Retired colonel, WWII veteran, earns France’s highest honor
FORT LEAVENWORTH — The nation of France may be awarding Col. John Brooks its highest honor, but in effect it is honoring all those who fought and died alongside him during the liberation of that country during World War II, he said Friday.
“In recognizing my service, the French people say loud and clear, 'We remember,' and that is very important for a veteran to hear,” Brooks said Friday at a presentation of the French Legion of Honor at Fort Leavenworth's Lewis and Clark Center.
The Legion of Honor, created in 1802 by Napoleon Bonaparte, is the highest honor awarded by the French government. Since 2004, it has used the award to honor American service members who served in the liberation of France during World War II.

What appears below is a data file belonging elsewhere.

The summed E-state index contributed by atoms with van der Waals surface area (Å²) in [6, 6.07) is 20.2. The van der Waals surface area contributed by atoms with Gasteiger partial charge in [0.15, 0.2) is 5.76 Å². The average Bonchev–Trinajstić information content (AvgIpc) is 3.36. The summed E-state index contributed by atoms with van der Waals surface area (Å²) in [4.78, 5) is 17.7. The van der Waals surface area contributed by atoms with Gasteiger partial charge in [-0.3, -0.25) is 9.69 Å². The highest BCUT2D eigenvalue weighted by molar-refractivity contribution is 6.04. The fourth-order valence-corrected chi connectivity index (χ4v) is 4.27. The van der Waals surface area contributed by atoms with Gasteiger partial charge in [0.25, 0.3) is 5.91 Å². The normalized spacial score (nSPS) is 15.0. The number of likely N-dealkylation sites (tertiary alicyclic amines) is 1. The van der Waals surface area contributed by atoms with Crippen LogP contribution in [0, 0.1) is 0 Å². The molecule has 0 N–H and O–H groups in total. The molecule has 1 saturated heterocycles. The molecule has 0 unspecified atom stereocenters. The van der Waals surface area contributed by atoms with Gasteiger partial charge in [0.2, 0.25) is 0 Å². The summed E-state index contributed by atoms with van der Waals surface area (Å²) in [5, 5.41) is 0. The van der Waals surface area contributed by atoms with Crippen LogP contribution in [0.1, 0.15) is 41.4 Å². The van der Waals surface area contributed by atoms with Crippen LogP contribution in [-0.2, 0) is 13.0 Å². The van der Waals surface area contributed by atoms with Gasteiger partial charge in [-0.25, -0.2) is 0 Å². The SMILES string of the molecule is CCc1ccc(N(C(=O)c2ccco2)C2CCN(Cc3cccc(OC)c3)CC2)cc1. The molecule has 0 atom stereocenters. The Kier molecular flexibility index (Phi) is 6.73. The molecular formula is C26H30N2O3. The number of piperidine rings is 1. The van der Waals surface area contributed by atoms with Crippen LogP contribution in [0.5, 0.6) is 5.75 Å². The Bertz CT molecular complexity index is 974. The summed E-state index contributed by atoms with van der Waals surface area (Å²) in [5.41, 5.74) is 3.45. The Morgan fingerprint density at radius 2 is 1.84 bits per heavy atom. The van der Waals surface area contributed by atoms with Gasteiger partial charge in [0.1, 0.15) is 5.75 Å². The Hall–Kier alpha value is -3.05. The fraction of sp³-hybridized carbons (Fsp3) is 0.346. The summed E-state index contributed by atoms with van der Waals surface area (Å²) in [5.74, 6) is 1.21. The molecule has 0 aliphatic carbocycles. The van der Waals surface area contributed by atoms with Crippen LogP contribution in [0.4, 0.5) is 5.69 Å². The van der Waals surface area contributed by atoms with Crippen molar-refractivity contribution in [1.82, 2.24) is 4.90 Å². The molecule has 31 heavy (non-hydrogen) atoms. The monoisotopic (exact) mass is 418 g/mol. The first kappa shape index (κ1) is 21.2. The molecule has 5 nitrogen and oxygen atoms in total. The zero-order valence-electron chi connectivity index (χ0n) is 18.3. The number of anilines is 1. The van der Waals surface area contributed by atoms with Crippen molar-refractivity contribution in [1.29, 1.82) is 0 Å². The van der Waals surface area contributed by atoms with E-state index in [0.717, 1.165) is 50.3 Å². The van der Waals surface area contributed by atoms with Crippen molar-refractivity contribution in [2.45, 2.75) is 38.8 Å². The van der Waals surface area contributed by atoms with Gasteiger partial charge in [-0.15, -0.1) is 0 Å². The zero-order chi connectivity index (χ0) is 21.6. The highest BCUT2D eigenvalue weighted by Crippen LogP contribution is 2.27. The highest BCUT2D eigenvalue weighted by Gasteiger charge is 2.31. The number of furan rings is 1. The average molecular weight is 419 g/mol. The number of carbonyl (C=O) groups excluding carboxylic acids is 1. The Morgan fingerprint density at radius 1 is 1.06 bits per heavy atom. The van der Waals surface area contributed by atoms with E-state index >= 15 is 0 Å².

Brooks, a 90-year-old retired Army colonel who lives in Leawood, participated in the D-Day landings in North Africa, Sicily and Normandy.
Presenting Brooks with the medal commemorating the honor was Col. Jean-Claude Brejot, the French Liaison Officer to the Combined Arms Center at Fort Leavenworth. At the presentation, Brejot thanked Brooks for his effort as a 24-year-old second lieutenant to ensure the freedom of the people of France.
“More than 65 years ago, you gave your youth to France and the French people,” Brejot said. “Many did not return, but they are in our hearts, and fortunately you are among us to help us remember.”
Brooks entered the military as a second lieutenant in 1941 and retired in 1966. He commanded units in World War II, Korea and Vietnam. After his retirement from the military, he joined the University of Missouri as associate director of admissions and registrar. He retired from the university in 1982.
For more on the ceremony, check next week's print edition.